Bookmatching

  • 1 The front piece of the ukelele is produced by a process called bookmatching. In this method a piece of wood is cut into two equal sheets. This gives a distinct symmetrical grain pattern. At this point, the wood pieces are kiln dried before any more work is done. The wood pieces are then glued together and sanded to the desired thickness. The bottom piece of the ukelele is made in the same way.
  • 2 The wood pieces are then sent to a shaping machine, which cuts the wood into the ukelele shape. For the front piece, the soundhole is also cut out at this point.

Strutting

  • 3 The next step is to glue wood braces on the underside of the front section. This process is called strutting. It serves to reinforce the wood against the pressure created when the strings are plucked. It also helps control the way the instrument vibrates. The bottom piece may also have some strips of wood glued to it to provide more strength to the instrument.

Making the sides

  • 4 The sides of the ukulele are produced by cutting and sanding an appropriate length of wood. The wood is then softened in water and placed in a mold. This mold is designed to cause the wood to take on the curved shape of the ukulele. It is clamped down and held in place for the required amount of time. The two ends of the piece of wood are joined together with glue at the place where the neck of the instrument will go. A small piece of wood, called an endblock, is fastened here and near the bottom of the ukulele so the front, back, and neck can be attached.
  • 5 After the sides are joined and the endblocks are attached, the front and back of the instrument are glued on. The excess
    A ukelele.
    A ukelele.
    wood is shaved off and the joints are sanded to make them smooth.

Neck production

  • 6 The ukulele's neck is carved from a single piece of wood. This may be made using a harder wood than the main body because it holds the strings tight and is consequently under greater stress. The whole part is then sanded and a wooden piece is attached to make the fingerboard. On the fingerboard, small grooves are cut across the width of the neck. Thin metal or wood strips are placed in these grooves and glued. These strips are the frets that allow the musician to change the sound of the instrument.
  • 7 The neck is then attached to the main body of the instrument. When the glue dries, the entire instrument is stained or painted for decorative purposes.

Attaching the bridge

  • 8 Next, the bridge and saddle are attached to ukulele just below the sound hole. These pieces are held on to the body of the instrument by tiny screws and wood glue. Another bridge is placed at the top of the instrument's neck. The saddle is the section where one end of the strings are attached. The strings pass over both bridges and this area creates the distinct length where the strings vibrate.
  • 9 At the top of the ukulele, four holes are drilled and pegs, which hold the strings, are inserted. Tuning keys are attached to these pegs and fastened to the neck with screws. These keys have a gear mechanism which rotates the pegs and tighten the strings when turned.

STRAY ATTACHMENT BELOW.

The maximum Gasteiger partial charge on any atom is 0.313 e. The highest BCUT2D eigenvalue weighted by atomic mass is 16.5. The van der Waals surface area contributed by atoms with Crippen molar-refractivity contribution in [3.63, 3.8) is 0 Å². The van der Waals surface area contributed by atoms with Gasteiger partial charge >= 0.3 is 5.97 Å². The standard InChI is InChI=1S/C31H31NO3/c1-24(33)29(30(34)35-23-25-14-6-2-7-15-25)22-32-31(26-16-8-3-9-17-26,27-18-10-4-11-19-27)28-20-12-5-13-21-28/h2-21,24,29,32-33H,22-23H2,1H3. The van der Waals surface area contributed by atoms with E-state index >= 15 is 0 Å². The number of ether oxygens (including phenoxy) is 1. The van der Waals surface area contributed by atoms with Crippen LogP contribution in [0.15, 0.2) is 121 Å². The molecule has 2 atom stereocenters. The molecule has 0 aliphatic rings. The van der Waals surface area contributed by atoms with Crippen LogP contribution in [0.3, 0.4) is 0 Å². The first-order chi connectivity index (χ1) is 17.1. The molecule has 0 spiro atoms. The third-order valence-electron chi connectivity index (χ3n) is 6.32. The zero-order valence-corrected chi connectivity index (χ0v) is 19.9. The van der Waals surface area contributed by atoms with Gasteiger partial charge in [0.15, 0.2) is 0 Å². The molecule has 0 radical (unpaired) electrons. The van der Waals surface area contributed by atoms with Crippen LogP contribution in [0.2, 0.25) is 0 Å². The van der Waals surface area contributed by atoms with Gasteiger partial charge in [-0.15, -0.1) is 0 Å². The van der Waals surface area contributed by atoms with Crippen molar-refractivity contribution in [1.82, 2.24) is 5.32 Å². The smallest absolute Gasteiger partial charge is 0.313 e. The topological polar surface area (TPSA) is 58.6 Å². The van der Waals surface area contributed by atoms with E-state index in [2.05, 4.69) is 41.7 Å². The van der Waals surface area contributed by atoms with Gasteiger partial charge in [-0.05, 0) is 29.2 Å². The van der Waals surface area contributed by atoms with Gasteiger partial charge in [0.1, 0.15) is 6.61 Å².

Attaching the strings

  • 10 Strings are then put on the ukulele. They are first tied to the bottom saddle section and strung up to the tuning pegs. Each peg has a hole in it where the string is inserted and tied. The tuning keys are turned to make the strings tight. The instrument is then inspected for flaws and put into the final packaging. Depending on the manufacturer, the whole process of making a ukulele can take weeks.

Quality Control

As of the year 2000, there are only three major ukulele manufacturers in the world. These are small companies and many of the instruments are handmade. This enables workers to inspect the instrument during every step of the manufacturing process to ensure a high quality product. It begins with inspection of the incoming raw materials and parts. The physical appearance and condition of the wood evaluated and rejected if it does not meet specifications. Final inspections are done on the finished product and in this way, most flaws are detected.

The Future

Improvements in the future of ukulele manufacture will focus on better quality, growing sales, and increasing output. The quality of a ukulele is primarily dependent on the type of wood used. Manufacturers are constantly looking for new wood sources and blends that can give a cleaner, more consistent sound quality. Sales growth will be driven largely by promotional efforts. In manufacturing, improvements in string quality, wood consistency and instrument durability can still be realized. Other improvements will focus on automating the production process and increasing production speeds.

Where to Learn More

Books

Beloff, Jim. Jumpin Jim's Ukulele Tips 'N' Tunes. Hal Leonnard Publishing Corporation, 1994.

Beloff, Jim. The Ukulele: A Visual History. Miller Freeman, 1997.

Brosnac, Donald, ed. Guitar History. New York: Bold Strummer Ltd., 1995.

Other

Ukuleles by Kawika. 1626 Kino'ole Street, Hilo, HI 96720-5021. (808) 969-7751. kawika@ilhawaii.net. http://www.ukuleles.com (January 2001).

Ukulele Hall of Fame Museum. 15 Concord Ave., Cranston, RI 02910. (401) 461-1668. ukeinfo@ukulele.org. http://www.ukulele.org (January 2001).

Perry Romanowski